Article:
Laura: Yikes, too much pressure to choose only one! It would be pretty outstanding to play with Ted Leo and then get to talk with him about World Cup, Project Runway and the upcoming election. I suspect we'd see eye to eye on most of those topics.

Bill: I say Randy Newman, he seems like a cool guy. (And a magical band called TheClashRancidTedLeoTomWaits)

RnRnNM: Like Billy Bragg, a clear influence on your music, you have an ability to write meaningful songs. What do you think is the key to that?

Bill: Maybe it's because ever since we started doing this the only thing that matters is that the band and the experience remain meaningful to us. The songs are important to us. But it's also important to us to have fun, and I think that can be found in the songs, too. We write and do the things we think are funny... our logo is a drum kit!

Laura: I think laughing (essentially, all Bill and I do at practice) with friends you trust and admire helps you to make meaning out of troubling times….it helps give you perspective.

RnRnNM: What's right and what's wrong with music today?

Laura: What's right with music today is American Steel's new record. I could probably name what's wrong too, but people like what they like I guess.

Bill: I think it's silly to complain about "the state of music today" like an old man or something. I don't remember any kinda glory days when things were any different. There are always great new bands, and there's also always a ton of crap out there too. It just so happens that most people like stuff that sucks, so it's the crap that's popular. You may have to search out the good stuff, but that makes it more meaningful to you. One extremely positive thing about music today is our access to pretty much anything we want. So if you're not discovering new cool music everyday, you have yourself to blame.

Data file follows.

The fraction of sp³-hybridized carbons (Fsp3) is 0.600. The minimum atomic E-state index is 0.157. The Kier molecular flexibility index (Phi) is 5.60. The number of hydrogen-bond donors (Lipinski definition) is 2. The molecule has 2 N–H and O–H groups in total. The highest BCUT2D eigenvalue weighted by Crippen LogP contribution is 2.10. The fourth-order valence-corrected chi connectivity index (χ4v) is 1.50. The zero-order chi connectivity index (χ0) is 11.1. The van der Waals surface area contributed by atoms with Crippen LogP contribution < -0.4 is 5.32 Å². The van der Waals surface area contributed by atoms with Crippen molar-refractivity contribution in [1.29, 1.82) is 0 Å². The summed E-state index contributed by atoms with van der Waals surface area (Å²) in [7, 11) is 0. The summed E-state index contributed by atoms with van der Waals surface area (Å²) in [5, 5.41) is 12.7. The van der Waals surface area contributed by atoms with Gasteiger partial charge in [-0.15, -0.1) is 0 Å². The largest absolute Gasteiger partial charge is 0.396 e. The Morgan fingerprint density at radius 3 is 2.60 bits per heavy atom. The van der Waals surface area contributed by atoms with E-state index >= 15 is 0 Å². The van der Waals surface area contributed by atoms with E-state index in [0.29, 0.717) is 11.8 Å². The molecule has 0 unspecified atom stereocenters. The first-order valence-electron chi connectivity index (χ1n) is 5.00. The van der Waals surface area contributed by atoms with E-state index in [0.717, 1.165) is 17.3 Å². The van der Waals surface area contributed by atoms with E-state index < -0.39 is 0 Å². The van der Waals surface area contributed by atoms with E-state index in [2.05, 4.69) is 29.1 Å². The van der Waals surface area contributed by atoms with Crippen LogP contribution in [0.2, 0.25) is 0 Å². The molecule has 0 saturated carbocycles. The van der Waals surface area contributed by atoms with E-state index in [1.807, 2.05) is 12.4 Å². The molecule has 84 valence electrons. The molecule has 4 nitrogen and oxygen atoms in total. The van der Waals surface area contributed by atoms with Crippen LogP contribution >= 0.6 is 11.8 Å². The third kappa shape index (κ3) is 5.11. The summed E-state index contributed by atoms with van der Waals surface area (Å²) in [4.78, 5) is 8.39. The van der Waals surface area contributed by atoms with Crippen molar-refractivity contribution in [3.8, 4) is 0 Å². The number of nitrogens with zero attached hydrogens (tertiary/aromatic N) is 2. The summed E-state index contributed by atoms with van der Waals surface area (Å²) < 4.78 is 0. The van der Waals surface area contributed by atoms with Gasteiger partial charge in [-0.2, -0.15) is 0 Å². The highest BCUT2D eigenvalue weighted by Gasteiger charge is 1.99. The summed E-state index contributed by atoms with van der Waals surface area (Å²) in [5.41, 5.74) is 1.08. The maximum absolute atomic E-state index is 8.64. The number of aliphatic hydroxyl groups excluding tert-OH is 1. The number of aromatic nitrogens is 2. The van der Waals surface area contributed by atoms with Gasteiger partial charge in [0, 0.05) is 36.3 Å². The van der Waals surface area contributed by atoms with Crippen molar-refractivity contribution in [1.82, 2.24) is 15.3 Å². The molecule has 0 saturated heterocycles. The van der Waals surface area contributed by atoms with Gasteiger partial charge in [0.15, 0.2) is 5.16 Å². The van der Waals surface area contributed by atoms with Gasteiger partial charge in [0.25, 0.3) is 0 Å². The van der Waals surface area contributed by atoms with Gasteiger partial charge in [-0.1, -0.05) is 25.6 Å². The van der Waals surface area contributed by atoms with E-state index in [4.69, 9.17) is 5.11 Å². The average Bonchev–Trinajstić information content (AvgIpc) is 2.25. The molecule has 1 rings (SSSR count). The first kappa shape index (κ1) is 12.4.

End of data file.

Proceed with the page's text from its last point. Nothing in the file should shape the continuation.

RnRnNM: What's coming up in the future for the New Dress?

Laura: We are working on a couple really sweet new songs that have us excited about the possibility of recording again, and hopefully touring again in the spring or summer. We met some amazing people on tour upstate and we're looking forward to getting back there when it gets a little less snowy. For now, while we are hibernating, we're playing lots of shows in Brooklyn and New Jersey with our friends and Red Leader siblings, and hoping people like the record.

RnRnMN: Pick one of the following:
Beatles versus Rolling Stones
Billy Bragg vs. Dead Kennedys
Hank Williams vs. Johnny Cash
Sex Pistols versus The Clash
Husker Du versus Pixies

Both. But probably the Beatles.
Umm, Billy Bragg.
Tough one! Hank Williams.
Psshh! Easy. The Clash.

Laura: I don't get it—is this to the death, or to the awesome? If its to the awesome, I'd go:


If its to the death…same answer.



Blogger Ray Van Horn, Jr. said...

"I think it's silly to complain about "the state of music today" like an old man or something."

Poetry, however, we must ALL complain collectively about corporate rap and prefab douche music, then get over ourselves and find cool stuff, like he suggests...dig it.

10:07 AM